Leptospirosis IgM antibodies Weil's disease
Leptospirosis (Weil's disease, Mud fever, Dairy fever) is a bacterial infectious disease found worldwide. Blood test Leptospira IgM (serum).
This test measures antibodies IgM. Other tests such as PCR and IgG are also available.
For those infectious diseases that are subject to mandatory reporting, we are obliged to report a positive result to your local GGD (more information).
The transmission takes place through the urine of the host, usually mice, rats and cattle.
In humans the disease is characterized by fever, muscle and joint pains, light-headedness. Jaundice, liver and kidney dysfunction and meningitis also occur. A significant proportion of infections in the Netherlands were contracted abroad and associated with contact with open water.
If the duration of the disease is 10 days or less, a PCR from EDTA blood is preferred.
In addition, the presence of IgM antibodies against Leptospira spp. can be tested. In case of negative results and continued suspicion of a recent infection, repeating the test after approximately 2 weeks should be considered.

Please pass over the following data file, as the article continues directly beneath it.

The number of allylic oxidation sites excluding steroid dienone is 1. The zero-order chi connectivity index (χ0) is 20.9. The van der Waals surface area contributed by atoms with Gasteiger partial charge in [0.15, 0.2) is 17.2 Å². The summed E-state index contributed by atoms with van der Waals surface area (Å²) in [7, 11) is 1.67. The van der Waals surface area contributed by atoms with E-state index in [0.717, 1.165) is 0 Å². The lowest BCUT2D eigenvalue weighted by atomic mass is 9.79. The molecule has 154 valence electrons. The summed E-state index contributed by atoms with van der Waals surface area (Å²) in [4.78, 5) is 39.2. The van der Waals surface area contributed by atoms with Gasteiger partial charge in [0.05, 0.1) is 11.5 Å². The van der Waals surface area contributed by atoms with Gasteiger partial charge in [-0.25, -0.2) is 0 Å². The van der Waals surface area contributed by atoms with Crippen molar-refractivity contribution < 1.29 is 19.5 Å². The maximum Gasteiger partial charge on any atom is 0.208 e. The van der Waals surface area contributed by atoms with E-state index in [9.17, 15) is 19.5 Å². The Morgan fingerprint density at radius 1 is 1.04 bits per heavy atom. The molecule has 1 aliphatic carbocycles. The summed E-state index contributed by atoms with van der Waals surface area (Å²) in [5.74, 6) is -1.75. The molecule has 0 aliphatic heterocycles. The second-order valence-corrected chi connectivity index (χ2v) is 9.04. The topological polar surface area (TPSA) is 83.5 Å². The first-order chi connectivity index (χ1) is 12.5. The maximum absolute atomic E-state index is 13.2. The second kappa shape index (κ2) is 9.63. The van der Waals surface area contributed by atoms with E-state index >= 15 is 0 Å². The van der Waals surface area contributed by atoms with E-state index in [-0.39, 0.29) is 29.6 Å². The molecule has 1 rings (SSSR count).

The sensitivity of serology on serum collected from 11 days after the onset of symptoms is high as is the negative predictive value.
There are no clear data on protective immunity after natural infection.
The patient is infectious as long as leptospires are excreted in the urine.
Excretion can last from weeks to months, depending on the individual. There are no data on infectivity during the incubation period or in asymptomatic infection but this is not excluded.
Antibiotic treatment may shorten the duration of excretion and reduce the amount of leptospires excreted. Reliable quantitative data are lacking and probably depend on the individual.
Leptospirosis is a Group C notifiable infectious disease. Should you be infected we are not allowed to keep it anonymous (more information)